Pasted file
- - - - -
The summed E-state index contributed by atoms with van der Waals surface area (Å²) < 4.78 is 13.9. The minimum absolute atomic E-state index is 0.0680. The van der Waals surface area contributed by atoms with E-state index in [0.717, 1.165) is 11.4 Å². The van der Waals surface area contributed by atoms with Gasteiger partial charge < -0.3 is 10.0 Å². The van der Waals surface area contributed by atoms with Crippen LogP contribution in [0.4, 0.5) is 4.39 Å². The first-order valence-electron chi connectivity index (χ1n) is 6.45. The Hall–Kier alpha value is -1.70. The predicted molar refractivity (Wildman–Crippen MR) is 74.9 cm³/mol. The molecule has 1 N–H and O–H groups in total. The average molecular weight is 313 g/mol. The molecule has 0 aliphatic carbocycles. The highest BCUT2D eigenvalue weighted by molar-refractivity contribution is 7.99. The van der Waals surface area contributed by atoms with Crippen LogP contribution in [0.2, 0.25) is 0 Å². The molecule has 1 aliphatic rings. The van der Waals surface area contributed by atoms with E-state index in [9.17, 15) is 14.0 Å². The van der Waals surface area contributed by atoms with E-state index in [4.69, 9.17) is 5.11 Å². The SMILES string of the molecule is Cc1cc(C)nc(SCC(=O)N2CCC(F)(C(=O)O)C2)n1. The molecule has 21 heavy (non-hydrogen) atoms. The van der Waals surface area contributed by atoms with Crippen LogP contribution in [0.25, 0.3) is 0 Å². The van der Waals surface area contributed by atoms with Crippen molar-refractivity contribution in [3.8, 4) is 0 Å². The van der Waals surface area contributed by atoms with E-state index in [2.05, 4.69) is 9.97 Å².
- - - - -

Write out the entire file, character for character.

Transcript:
The summed E-state index contributed by atoms with van der Waals surface area (Å²) < 4.78 is 13.9. The minimum absolute atomic E-state index is 0.0680. The van der Waals surface area contributed by atoms with E-state index in [0.717, 1.165) is 11.4 Å². The van der Waals surface area contributed by atoms with Gasteiger partial charge < -0.3 is 10.0 Å². The van der Waals surface area contributed by atoms with Crippen LogP contribution in [0.4, 0.5) is 4.39 Å². The first-order valence-electron chi connectivity index (χ1n) is 6.45. The Hall–Kier alpha value is -1.70. The predicted molar refractivity (Wildman–Crippen MR) is 74.9 cm³/mol. The molecule has 1 N–H and O–H groups in total. The average molecular weight is 313 g/mol. The molecule has 0 aliphatic carbocycles. The highest BCUT2D eigenvalue weighted by molar-refractivity contribution is 7.99. The van der Waals surface area contributed by atoms with Crippen LogP contribution in [0.2, 0.25) is 0 Å². The molecule has 1 aliphatic rings. The van der Waals surface area contributed by atoms with E-state index in [9.17, 15) is 14.0 Å². The van der Waals surface area contributed by atoms with E-state index in [4.69, 9.17) is 5.11 Å². The SMILES string of the molecule is Cc1cc(C)nc(SCC(=O)N2CCC(F)(C(=O)O)C2)n1. The molecule has 21 heavy (non-hydrogen) atoms. The van der Waals surface area contributed by atoms with Crippen LogP contribution in [0.25, 0.3) is 0 Å². The van der Waals surface area contributed by atoms with Crippen molar-refractivity contribution in [3.8, 4) is 0 Å². The van der Waals surface area contributed by atoms with E-state index in [2.05, 4.69) is 9.97 Å².